Ex-wife Padma Lakshmi slams Rushdie in memoir, calls him sexually needy
Top model-turned-Top Chef host Padma Lakshmi, in her new memoir Love, Loss, and What We Ate, serves up a hot, steaming dish about her ex-husband author Salman Rushdie.
In a New York Daily News report, she recalls her years with the author as “a once beautiful meal that ultimately left her with mood poisoning.”
Lakshmi was 28, single and a struggling model-actress when she met Rushdie in 1999 at a party, who at the time was 51 and married to his third wife, according to the New York Daily News, which obtained an early copy of her memoir.
They were wed in 2004, and divorced three years later.
The cover of Lakshmi’s new memoir Love, Loss, and What We Ate. (Twitter)
She has recounted the details of her marriage with the novelist, who she said once denounced her as a ‘bad investment’ after she rejected his sexual advances.
The ever-demanding Rushdie needed constant care and feeding — not to mention frequent sex, according to the book. In her memoir about food, family, survival and triumph, the 45-year-old recalls how Rushdie was even insensitive to a medical condition that made intercourse painful for her.
When her undiagnosed endometriosis diminished Lakshmi’s sex drive, the unsympathetic Rushdie became furious that she was unavailable for the fevered, urgent intimacy they’d once enjoyed, according to the book.
After Rushdie left his wife, their next few years were idyllic. The couple lived half the year in London to be close to his two sons. In Manhattan, they restored his townhouse to Gilded Age glory. Their romance began when Rushdie was already a global symbol of free speech after the Muslim backlash against his 1988 novel The Satanic Verses.
Top model-turned-Top Chef host Padma Lakshmi, in her new memoir Love, Loss, and What We Ate, serves up a hot, steaming dish about her ex-husband author Salman Rushdie. (Twitter)
According to the book, when Lakshmi said no to sex because of her endometriosis pain, the author would reply, “How convenient.” Their arguments escalated, with Rushdie as “lethally eloquent” in battle as in print.
For one thing, her career was taking off. She had already appeared in two TV shows. Newsweek then put her on the cover illustrating a story about the New India.
“The only time Newsweek put me on their cover was when someone was trying to put a bullet in my head,” came Rushdie’s less-than-enthusiastic reaction.
Lakshmi became comfortable with his friends, “literary giants” like Susan Sontag and Don DeLillo, by preparing feasts for them. At parties, people would breathlessly ask what it was like to live with a man so brilliant.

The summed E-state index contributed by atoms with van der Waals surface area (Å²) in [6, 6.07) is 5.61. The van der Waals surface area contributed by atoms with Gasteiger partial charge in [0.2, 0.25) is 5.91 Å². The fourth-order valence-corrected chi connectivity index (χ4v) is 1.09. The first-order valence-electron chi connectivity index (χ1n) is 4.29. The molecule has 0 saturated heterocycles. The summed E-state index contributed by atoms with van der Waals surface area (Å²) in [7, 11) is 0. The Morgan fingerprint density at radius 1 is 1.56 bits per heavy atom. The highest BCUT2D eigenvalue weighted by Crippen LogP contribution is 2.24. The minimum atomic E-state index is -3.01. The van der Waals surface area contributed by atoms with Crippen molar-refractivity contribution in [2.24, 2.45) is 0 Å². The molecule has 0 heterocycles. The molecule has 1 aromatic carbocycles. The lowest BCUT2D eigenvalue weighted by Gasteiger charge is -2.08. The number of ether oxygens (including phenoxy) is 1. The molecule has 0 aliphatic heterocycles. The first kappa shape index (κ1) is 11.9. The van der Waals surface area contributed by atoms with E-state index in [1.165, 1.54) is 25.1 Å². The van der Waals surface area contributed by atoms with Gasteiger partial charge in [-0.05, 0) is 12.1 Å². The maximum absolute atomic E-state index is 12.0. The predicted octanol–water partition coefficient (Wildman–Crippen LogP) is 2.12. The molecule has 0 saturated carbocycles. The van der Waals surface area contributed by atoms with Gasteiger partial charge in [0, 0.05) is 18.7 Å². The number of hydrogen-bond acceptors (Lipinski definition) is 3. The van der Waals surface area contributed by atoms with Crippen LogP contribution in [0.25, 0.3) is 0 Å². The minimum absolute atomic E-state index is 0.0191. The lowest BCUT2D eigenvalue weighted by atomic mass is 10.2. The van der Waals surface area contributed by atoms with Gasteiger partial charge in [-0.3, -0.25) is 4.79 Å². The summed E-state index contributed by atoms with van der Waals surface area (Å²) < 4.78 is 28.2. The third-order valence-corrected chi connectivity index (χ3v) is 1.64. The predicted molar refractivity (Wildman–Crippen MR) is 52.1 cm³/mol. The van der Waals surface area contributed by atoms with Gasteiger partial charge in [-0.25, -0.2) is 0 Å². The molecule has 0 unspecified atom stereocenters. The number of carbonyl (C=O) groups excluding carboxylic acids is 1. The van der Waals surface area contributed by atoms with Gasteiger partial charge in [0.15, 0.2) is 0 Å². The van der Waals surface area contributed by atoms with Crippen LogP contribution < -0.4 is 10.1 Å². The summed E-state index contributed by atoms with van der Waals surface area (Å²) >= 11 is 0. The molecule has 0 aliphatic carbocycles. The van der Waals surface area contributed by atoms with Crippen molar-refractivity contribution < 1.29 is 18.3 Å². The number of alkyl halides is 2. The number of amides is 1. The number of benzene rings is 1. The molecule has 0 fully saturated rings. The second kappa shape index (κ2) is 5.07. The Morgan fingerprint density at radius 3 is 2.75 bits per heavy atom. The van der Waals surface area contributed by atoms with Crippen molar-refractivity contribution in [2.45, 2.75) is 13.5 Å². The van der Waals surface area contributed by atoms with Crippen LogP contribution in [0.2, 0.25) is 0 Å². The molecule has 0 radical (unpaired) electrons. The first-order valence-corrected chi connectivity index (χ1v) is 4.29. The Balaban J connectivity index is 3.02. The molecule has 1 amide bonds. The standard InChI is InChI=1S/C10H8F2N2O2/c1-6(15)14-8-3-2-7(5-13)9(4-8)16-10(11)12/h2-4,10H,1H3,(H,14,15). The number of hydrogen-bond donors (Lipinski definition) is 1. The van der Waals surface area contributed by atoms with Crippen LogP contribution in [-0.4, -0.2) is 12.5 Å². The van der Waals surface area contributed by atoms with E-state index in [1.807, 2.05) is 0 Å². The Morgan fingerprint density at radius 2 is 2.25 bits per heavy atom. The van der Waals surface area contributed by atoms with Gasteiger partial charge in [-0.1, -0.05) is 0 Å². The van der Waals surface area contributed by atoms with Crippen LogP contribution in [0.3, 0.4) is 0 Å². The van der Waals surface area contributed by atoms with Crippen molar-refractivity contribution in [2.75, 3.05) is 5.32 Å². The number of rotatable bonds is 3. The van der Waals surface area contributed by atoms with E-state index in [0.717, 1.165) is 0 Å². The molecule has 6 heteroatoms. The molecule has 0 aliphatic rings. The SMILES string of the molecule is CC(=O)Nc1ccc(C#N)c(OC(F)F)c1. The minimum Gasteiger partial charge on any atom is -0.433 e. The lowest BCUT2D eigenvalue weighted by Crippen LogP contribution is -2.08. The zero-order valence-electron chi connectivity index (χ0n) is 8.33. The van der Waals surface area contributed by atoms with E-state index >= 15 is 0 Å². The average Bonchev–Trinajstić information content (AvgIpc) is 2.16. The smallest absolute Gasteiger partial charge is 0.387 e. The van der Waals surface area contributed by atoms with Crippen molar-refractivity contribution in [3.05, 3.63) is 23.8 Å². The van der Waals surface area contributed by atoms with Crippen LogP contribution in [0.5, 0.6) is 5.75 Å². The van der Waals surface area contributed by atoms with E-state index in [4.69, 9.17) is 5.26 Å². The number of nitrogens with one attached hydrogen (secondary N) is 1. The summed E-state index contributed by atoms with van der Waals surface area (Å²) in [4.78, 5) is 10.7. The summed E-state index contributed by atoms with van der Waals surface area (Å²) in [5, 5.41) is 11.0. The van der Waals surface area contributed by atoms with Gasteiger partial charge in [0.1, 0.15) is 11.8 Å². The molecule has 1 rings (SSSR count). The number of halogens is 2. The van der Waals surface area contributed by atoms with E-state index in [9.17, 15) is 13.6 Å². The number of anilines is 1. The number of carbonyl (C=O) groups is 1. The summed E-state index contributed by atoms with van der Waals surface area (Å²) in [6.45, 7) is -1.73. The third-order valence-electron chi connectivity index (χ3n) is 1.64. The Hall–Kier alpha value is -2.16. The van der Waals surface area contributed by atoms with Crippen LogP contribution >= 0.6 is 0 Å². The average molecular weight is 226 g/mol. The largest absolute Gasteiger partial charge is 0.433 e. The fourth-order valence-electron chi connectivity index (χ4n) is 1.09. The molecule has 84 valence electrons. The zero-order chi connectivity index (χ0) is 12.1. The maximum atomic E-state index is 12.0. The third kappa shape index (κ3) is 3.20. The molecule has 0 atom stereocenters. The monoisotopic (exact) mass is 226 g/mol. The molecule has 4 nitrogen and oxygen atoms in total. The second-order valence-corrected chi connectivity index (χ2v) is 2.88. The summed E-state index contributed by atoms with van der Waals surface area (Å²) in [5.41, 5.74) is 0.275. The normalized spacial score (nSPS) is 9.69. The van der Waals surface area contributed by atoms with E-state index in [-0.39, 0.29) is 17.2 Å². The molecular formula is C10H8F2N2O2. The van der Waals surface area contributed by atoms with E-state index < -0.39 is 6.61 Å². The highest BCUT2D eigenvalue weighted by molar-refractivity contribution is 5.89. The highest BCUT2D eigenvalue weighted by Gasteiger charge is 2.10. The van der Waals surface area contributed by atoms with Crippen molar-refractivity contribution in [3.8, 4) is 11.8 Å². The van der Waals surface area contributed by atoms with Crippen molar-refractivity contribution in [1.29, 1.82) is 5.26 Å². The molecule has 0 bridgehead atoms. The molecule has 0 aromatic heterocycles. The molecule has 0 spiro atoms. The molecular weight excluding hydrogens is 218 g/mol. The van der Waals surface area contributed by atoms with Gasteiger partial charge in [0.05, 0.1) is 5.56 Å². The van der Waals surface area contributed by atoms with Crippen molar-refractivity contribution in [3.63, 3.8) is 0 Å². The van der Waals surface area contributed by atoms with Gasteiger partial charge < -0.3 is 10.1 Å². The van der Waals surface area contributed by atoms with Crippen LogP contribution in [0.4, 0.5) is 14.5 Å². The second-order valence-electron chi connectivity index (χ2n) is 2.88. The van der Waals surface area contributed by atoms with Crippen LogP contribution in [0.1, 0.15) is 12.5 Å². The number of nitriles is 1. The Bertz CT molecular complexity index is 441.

Padma Lakshmi has recounted the details of her marriage with the novelist, who she said once denounced her as a ‘bad investment’ after she rejected his sexual advances. (Twitter)
It was blissful, she writes. And then it wasn’t.
The book spoke about how each year when the Nobel Prize went to another writer, Rushdie took it hard. Lakshmi would console him.
Then came her medical condition, which took too long to properly diagnose. Eventually, Lakshmi would undergo more than one surgery to treat her severe ailment.
According to Lakshmi, Rushdie appeared more worried about himself.
Padma Lakshmi is frequently seen out with Krishna Thea Lakshmi-Dell, her daughter with her ex, Adam Dell. (Twitter)
Rushdie was often away. After one five-hour surgery, Lakshmi came home with stitches in four major organs and stents in both kidneys. Rushdie left the next day for a trip.
“The show must go on, after all,” he said on this way out the door, according to Lakshmi.
Lakshmi’s first post-op trip out of the house was to a divorce lawyer.
Here are some of the other highlights from the book:
On being a super-taster..
From my earliest childhood memories I can remember being in the kitchen, and my grandmother and my aunts and my older cousins, and my mother, certainly, all taught me about food. I only found out recently from a scientist in Seattle at the Science Museum that I am a supertaster, and I never knew that was actually a thing ... I bring it up because from a very early age, I was always very curious about eating foods that normally toddlers don’t eat. Very sour things like mango and tamarind, very bitter things like fermented foods or certain Asian vegetables. And you know, you don’t really give a bowl of fiery indian pickles to a 2-year-old! And yet I was climbing up on my grandmother’s shelves in the kitchen like a monkey, sort of like a temple monkey, to try and get at the pickle jars ... I think my young palate needed that stimulation.
On coming to America at the age of 4 and eating nothing but rice...
I was very used to a lacto-vegetarian Hindu Brahmin diet, and so I found it hard to eat American foods. So we would have to seek out restaurants that had rice — whether it was a Chinese restaurant or a Mexican restaurant, or whatever. And luckily we lived in New York City, and I experienced the city through my palate, and it was an exciting place to grow up as a child. It gave me great independence, but it also allowed me to really experience a lot of the world in a much less sheltered way than I would if I was living anywhere else.
On how Top Chef has changed the way she cooks and eats...
Getting to rub shoulders with all of these great chefs, from Thomas Keller to Daniel Boulud to Jacques Pepin and on and on, it does inform my thinking about food — I mean, how could it not? But our show is really about professional chefs who command a kitchen that puts out 200 plates of food that are all different, and hot, and come out at the same time. But, you know, it has informed me immensely. I would consider myself a culinary spelunker, and I love nothing more than to go to a new town or city, and discover that city through its food.
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